Squaw apple (Peraphyllum ramosissimum) belongs to a monotypic genus, meaning that this native shrub is the only species in the genus Peraphyllum. Growing up to ten feet in height and intricately banched, squaw apple is found in pine and juniper woodlands in Oregon, California, Idaho, Nevada, Utah, Colorado and New Mexico.
A member of the Rose Family, squaw apple has deciduous, alternate, lanceolate leaves which are mostly located at the end of branchlets. The leaves have small petioles (stalks) and can be blunt or acute at the tip. The underside of the leaves are lighter than the upper surface.
Squaw apple flowers have five roundish petals, five reflexed sepals, from fifteen to twenty free stamens and an inferior ovary. The flowers vary in color from white to pale pink.
The fruits are small pomes (a fruit with a core). When ripe, the fruits are sweetish with a bitter aftertaste. They can be made into jams, jellies or prepared like spiced apples.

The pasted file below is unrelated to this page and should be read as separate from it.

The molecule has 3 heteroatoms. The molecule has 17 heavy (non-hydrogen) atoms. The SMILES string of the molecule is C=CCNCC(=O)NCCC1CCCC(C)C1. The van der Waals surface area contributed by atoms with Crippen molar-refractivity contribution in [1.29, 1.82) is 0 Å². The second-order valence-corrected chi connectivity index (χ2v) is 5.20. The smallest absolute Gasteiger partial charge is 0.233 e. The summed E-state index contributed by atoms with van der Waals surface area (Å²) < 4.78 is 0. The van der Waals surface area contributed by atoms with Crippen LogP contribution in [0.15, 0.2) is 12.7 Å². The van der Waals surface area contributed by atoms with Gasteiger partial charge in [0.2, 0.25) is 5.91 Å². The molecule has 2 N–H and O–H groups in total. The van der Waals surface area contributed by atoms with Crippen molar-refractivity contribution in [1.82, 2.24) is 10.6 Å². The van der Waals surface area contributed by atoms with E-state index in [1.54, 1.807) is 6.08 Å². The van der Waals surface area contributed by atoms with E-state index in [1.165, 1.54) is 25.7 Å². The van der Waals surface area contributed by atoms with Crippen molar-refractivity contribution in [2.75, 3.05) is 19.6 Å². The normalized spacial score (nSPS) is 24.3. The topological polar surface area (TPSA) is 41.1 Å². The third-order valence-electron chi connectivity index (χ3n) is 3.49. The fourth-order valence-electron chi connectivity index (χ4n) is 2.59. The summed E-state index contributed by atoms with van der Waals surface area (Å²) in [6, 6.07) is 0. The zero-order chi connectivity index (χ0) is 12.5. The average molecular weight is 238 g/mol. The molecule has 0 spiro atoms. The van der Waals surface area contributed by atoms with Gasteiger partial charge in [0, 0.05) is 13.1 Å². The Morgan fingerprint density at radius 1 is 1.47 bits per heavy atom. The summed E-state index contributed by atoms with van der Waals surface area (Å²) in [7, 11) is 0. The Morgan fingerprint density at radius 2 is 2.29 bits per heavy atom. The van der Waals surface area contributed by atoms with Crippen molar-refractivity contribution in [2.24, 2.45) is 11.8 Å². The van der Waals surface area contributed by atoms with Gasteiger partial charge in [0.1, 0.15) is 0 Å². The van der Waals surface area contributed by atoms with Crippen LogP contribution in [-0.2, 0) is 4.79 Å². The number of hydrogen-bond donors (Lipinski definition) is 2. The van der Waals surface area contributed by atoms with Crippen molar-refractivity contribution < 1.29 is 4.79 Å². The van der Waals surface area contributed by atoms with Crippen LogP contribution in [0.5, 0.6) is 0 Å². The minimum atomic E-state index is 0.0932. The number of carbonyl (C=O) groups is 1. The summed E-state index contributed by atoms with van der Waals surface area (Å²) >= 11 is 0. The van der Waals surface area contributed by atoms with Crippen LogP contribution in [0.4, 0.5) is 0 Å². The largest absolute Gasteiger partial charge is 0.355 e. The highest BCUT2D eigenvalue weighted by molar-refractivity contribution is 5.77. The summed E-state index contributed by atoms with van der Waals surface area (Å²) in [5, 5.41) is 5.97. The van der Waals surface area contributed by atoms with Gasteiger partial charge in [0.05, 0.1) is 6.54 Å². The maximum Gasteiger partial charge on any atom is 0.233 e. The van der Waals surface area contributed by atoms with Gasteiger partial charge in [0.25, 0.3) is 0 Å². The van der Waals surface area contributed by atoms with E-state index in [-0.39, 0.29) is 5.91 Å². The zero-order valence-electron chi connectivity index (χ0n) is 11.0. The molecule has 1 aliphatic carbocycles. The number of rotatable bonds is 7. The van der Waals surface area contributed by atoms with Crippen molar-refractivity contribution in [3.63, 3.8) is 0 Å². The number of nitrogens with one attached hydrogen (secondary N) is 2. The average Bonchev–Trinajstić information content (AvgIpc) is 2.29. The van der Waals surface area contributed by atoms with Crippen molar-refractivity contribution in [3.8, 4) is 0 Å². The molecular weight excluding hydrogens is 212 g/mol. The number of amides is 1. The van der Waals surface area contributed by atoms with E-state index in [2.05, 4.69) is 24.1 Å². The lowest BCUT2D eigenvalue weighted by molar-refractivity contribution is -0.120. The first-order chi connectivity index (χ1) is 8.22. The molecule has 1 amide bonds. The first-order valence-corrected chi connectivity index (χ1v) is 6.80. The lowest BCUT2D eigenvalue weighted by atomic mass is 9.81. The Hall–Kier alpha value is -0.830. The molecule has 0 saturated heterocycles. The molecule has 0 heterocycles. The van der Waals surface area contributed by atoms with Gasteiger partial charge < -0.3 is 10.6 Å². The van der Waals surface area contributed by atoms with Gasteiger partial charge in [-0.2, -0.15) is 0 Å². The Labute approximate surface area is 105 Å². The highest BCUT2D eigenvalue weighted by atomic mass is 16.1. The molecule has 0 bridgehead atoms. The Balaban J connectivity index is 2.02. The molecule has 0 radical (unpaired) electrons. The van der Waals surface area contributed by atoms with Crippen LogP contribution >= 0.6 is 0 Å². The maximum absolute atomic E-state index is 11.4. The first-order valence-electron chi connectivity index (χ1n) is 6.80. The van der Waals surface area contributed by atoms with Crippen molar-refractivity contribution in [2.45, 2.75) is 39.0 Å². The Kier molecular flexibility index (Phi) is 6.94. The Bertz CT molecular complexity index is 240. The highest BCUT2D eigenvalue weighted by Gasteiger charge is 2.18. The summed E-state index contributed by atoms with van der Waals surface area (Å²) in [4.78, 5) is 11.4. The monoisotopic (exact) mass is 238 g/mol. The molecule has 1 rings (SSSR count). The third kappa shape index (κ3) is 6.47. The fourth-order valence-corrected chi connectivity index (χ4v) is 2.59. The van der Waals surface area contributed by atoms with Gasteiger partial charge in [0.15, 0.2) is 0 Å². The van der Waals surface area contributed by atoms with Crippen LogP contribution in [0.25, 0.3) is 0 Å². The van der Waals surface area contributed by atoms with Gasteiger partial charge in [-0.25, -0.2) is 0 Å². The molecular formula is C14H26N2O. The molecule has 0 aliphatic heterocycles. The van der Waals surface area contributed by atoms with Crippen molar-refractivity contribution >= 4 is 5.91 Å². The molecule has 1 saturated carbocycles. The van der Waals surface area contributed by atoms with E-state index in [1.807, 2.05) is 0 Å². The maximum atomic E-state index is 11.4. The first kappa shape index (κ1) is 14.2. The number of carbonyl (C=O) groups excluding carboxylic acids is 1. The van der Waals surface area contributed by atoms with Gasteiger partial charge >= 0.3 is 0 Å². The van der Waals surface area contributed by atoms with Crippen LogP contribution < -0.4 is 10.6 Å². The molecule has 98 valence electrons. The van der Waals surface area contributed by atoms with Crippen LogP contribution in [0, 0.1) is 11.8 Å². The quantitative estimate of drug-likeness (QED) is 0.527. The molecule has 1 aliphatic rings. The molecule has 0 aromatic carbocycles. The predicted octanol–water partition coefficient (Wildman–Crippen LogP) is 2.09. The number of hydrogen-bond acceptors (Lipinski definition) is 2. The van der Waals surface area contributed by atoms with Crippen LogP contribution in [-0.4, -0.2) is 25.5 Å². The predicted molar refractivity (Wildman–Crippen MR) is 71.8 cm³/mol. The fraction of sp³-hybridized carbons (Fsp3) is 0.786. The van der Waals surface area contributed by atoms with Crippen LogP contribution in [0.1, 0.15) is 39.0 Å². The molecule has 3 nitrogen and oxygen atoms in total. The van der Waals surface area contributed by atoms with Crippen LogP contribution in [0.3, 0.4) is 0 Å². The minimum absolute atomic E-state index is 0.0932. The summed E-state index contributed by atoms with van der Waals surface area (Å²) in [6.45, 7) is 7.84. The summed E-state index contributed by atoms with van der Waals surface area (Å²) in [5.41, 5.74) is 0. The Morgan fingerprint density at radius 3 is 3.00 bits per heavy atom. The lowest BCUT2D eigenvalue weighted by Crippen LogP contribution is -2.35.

Squaw apple was named by Thomas Nuttall in 1840 from a specimen collected in the Black Mountains of Oregon. The genus name derives from the Greek (“pera” meaning excessive and “phullon” meaning leaf) and refers to the crowded clusters of leaves. The species name means “many branches”. Another common name for this shrub is wild crab.
This squaw apple grows along the road to Crystal Lake Fish Hatchery in Shasta County CA. All the pictures were taken on April 29th, except for the fruits which were photographed on May 27th.